However, when a non-ADHD person does not act out inappropriately when upset with his boss, does he first have to suppress the angry response to remind himself that he could get into trouble, or does he immediately (when feeling threatened by his boss) respond with deference because he has been conditioned over time to do whatever it takes to keep his job.
Patterns of deference to those in authority in the workplace may develop in relation to what has happened during many years of socialization in particular situations and circumstances. The person who shows deference at work may come home and yell at his children (despite the fact that this also leads to longer-term problems), and the person diagnosed as ADHD may not “blurt out” at all when being pressed by someone to admit wrong doing. However, if ADHD prevents suppression and awareness of longer-term consequences, why doesn’t his ADHD prevent him from suppressing in that situation?
Many factors may come into play when accounting for whether a person is careful or behaving in ways that result in getting fired. For example, does the person behaving inappropriately have a history of others providing support or rescue when he gets into trouble, is he happier not working, does his boss trigger an intense unresolved problem, and is he accustomed to fighting back when others are difficult or insulting rather than conditioned to submit?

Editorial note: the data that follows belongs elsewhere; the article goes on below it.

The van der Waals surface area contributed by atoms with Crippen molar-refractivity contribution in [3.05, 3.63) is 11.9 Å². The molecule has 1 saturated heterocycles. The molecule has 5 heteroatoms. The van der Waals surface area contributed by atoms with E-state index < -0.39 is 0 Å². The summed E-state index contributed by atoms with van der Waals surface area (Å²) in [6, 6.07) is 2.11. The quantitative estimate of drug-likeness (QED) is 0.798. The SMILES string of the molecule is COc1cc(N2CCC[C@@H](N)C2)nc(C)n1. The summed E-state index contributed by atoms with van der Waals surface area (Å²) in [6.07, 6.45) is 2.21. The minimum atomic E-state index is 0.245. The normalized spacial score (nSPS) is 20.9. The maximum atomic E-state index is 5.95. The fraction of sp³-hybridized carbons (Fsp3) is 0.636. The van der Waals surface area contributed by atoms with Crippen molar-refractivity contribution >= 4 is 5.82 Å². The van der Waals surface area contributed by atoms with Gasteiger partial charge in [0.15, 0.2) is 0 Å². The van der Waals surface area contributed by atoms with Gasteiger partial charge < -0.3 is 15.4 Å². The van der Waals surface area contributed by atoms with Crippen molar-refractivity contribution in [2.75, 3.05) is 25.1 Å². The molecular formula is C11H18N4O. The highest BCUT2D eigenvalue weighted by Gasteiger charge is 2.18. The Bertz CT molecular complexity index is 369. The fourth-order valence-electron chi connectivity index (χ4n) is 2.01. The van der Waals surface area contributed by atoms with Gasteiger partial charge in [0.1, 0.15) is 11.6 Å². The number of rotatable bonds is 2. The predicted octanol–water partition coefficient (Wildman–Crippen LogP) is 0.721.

There is yet another important problem with the ADHD “inhibitory model.” If you have to suppress to identify longer-term problems and solutions, how do you (or your brain) know when to suppress? This dilemma renders the “inhibitory model” untenable. It would seem that people must already know that a situation is problematic when they pause, and that is what stimulants them to pause in the first place.Their brain activation during the pausing interval reflects what they are doing. It does not establish evidence of a suppressing response.
Rather than adopt the ADHD “inhibitory model”, let’s assume that people have immediate associations in certain situations (in relation to their learning history). Yes, unlike other animals, people may have associations about more distant events. However, these associations may occur just as immediately as associations about more current time events and do not require a pausing response to take place (e.g., seeing a store and immediately remembering items bought at the store many years ago, etc.). If or when a person is aware that a short-term or long-term problem exists, he or she might have a pausing response; it is not that the pause helps the person become aware.
Biological delay is not the only way to account for the fact that some people keep doing behaviors that produce longer term problems. Their history of living in the world might account for their actions quite well. For example, when a 12 year old female diagnosed with ADHD overheard that her therapy session was going to be scheduled on a Friday, she immediately protested because she had the time distant association that her appointment was going to interfere with the possibility of having a sleep over party. The debate in not about data, the debate is about the interpretation of data and the problematic ADHD "inhibitory model" is quite inadequate to account for the behavior of those diagnosed with ADHD.